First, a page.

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Canada poised to tighten borders, warn against non-essential travel as COVID cases surge


Canada poised to tighten borders, warn against non-essential travel as COVID cases surge

OTTAWA—The federal government is poised to tighten Canada’s borders once again, advising Canadians against all non-essential travel and getting ready to ramp up border testing and quarantine measures, the Star has learned.

Those include requiring Canadians who do travel abroad to once again produce negative PCR tests upon return, even for short trips outside the country of 72 hours or less — a condition that was briefly lifted before the onset of the omicron variant.

The government had weighed a broader border closure, with a ban on foreign nationals other than essential workers, which would have stopped travelers including those from the U.S. from entering Canada at all entry points, including land and air. But the Liberals appeared to abandon that plan after Prime Minister Justin Trudeau spoke to premiers in a Tuesday night teleconference.

Incoming fully vaccinated travellers are to be tested on arrival and will have to quarantine at home while awaiting negative test results.

Following the telephone call between Trudeau and the premiers Tuesday night, multiple sources said the federal government was set to announce Wednesday when the travel measures are to take effect.

Ottawa is expected to reinstate travel advisories at level three, basically where the country was until October when it began to lift restrictions on fully vaccinated travellers coming and going.

Canadians, permanent residents, their dependants, refugees, and people who are entering under family reunification permits will still have a right of entry, said a source with knowledge of the measures.

On the call, Trudeau told premiers it is critical to reduce travel for non-essential reasons, but he did not indicate what the specific border measures would be, said a provincial source.

Two sources told the Star that Alberta Premier Jason Kenney pushed back at federal authorities, challenging the need for the travel measures if the variant was already in Canada.

Canada’s chief public health officer Dr. Theresa Tam is said to have explained that the border restrictions will minimize the impact on the short term.

The measures including the proposed ban on foreign nationals were expected to drastically halt the flow of incoming traffic, and buy provinces and territories time to deal with Omicron.

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But it appeared after the call that ban was being reconsidered.

Last week, federal Health Minister Jean-Yves Duclos told reporters that despite a decision to test all incoming travellers, airports were only able to handle testing for about two-thirds of arrivals.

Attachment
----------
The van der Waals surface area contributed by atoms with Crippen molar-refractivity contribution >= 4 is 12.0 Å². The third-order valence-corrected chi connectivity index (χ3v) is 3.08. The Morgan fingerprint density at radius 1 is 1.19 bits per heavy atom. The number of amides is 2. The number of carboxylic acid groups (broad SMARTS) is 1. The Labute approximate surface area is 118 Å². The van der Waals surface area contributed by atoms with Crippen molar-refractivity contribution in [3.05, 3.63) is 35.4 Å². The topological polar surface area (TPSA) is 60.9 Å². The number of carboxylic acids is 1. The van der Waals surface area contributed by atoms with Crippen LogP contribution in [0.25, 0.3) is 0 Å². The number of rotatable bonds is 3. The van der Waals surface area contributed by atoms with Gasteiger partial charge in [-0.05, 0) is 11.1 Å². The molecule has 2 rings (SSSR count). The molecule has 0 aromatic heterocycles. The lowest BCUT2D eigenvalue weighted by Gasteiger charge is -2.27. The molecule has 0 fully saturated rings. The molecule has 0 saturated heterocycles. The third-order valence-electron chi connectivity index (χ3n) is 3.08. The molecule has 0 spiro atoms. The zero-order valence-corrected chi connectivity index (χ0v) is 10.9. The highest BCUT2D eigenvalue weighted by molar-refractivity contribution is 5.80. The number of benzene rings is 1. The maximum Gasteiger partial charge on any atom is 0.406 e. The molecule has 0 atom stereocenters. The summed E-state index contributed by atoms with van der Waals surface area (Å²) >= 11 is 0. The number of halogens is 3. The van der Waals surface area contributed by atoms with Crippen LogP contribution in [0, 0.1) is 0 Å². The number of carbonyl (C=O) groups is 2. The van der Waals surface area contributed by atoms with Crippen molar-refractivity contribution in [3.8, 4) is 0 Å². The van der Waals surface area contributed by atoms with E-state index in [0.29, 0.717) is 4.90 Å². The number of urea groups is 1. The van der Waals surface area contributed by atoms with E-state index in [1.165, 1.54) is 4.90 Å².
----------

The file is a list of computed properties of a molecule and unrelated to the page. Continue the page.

The main impact of the two measures that were under consideration would be “to significantly drive down the volume of travellers at the border, both air and land arrivals, because we’re also scoping in the U.S.” said one source, who was not authorized to speak publicly about the pending announcement. This would then allow more if not most people to be tested on arrival.

Some public health authorities have already reported community transmission (not linked to known travel cases) of the Omicron variant in Canada.

That includes Ottawa — where Deputy Prime Minister and Finance Minister Chrystia Freeland had to bail on an in-person fiscal update speech to the Commons because staffers had tested positive for COVID.

Canadians expect all governments to use “all levers at their disposal so that we do not face the same situation as the U.K., Denmark or Sweden face,” said one insider.

“If we have less people coming in right now, we can do more testing. If we do more testing, we can do more contact tracing, if we do more contact tracing, we can do more control and limit the propagation of the variant. We can more easily and quickly identify a case, isolate that case and help that person avoid mass community spreading, although we already have community spread.”

“The whole idea is to protect our health-care system, because as opposed to March 2020, we don’t have the reserve of human resources. Hospitals are short-staffed across the country. Nurses are burnt out.”

A provincial source told the Star that Trudeau acknowledged the difficulty they all face, and recognized that with people fully vaccinated, “we don’t want to reduce Christmas gatherings for reasons of people’s mental health.”

Doubts were raised during the call with premiers that the federal government can deliver on its plan to ramp up border testing and quarantine measures, with at least one province, Quebec, telling Trudeau they do not have the personnel to send to border points of entry to increase testing.

With files from Robert Benzie, Susan Delacourt, Althia Raj

Tonda MacCharles is an Ottawa-based reporter covering federal politics for the Star. Follow her on Twitter: @tondamacc

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